Since Soldier is considered to be a sci-fi twist on the classic western Shane, the book begins with an overview of the Western genre, followed by an overview of Kurt Russell’s career. Then it dives into the making of Soldier – and while Stewart didn’t manage to score interviews with Anderson or Russell, he was able to interview several members of the crew. This includes associate producer Fred Fontana, camera operator Allen D. Easton, first AD Dennis Maguire, second second AD Andy Spilkoman, key second AD Jayson Merrill, second assistant camera Phil Shanahan, film loader Eric Dyson, actor Mark Bringleson, production designer David L. Snyder, location manager Mike Fantasia, assistant art director and technology designer Kim Bailey, art department member Jon Danniells, makeup artist Peter Montagna, key makeup artist Steve LaPorte, and visual effects supervisor Van Ling... and it’s difficult to imagine that any of the bigger names involved with the project could have added much information that those crew members weren’t already able to provide. Pretty much everything you could ever want to know about Soldier is packed into this book.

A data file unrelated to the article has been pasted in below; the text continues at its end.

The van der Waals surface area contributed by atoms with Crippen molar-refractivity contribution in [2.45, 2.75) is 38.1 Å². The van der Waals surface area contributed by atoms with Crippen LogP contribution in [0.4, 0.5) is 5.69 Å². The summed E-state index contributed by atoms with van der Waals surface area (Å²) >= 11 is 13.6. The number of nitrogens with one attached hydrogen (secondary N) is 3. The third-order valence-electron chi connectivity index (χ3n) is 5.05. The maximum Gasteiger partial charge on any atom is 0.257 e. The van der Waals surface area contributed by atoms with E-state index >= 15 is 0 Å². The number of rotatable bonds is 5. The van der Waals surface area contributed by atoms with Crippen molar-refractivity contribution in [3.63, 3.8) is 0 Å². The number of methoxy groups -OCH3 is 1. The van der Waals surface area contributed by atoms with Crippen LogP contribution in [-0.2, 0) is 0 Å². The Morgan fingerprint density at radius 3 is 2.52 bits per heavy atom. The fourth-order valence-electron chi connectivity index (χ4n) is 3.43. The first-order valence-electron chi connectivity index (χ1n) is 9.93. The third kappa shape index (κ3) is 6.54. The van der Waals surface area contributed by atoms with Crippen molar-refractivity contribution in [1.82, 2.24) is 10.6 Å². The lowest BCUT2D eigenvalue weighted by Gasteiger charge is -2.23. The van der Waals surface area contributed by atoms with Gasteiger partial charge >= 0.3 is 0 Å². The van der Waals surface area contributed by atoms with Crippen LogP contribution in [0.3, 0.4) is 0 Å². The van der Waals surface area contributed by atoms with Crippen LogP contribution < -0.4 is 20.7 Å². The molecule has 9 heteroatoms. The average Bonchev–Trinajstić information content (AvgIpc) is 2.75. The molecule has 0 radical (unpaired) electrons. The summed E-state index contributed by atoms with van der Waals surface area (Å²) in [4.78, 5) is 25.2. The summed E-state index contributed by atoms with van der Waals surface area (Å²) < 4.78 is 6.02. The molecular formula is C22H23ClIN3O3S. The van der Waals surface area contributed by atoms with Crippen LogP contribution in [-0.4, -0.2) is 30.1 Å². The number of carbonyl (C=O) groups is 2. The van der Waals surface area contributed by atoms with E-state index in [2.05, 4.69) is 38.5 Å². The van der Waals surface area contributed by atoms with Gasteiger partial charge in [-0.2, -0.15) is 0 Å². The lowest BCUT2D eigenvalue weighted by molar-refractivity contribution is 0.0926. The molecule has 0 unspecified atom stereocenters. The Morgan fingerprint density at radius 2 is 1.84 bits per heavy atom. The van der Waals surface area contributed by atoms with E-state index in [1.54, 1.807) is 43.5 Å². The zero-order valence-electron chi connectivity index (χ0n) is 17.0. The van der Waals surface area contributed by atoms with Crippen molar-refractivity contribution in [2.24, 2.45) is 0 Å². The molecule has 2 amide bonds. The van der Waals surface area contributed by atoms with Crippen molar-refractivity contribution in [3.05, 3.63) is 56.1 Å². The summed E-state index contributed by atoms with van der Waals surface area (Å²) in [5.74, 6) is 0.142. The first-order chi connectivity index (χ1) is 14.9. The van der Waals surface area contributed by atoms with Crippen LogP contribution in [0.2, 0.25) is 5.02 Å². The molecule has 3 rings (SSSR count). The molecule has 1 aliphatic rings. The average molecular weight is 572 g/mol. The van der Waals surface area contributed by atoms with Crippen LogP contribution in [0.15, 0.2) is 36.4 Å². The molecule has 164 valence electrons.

The biggest name interviewed for the book is screenwriter David Webb Peoples, who is better known for having worked on the likes of Blade Runner, Leviathan, Unforgiven, Hero, and 12 Monkeys. While the finished version of Soldier was made to be set in the world of Blade Runner, complete with references to battles that were also referenced in Blade Runner and the use of props from the earlier film, Peoples reveals that he never intended the two movies to be connected. He wrote the script in 1984, after being blown away by The Terminator and feeling inspired to write about a troubled tough guy character who at first seems unsympathetic, but earns the viewer’s sympathy as the story goes on. He also confesses that he has never seen the film that was finally released fourteen years after he wrote the script, because he felt that the studio and/or filmmakers didn’t really understand what he had written.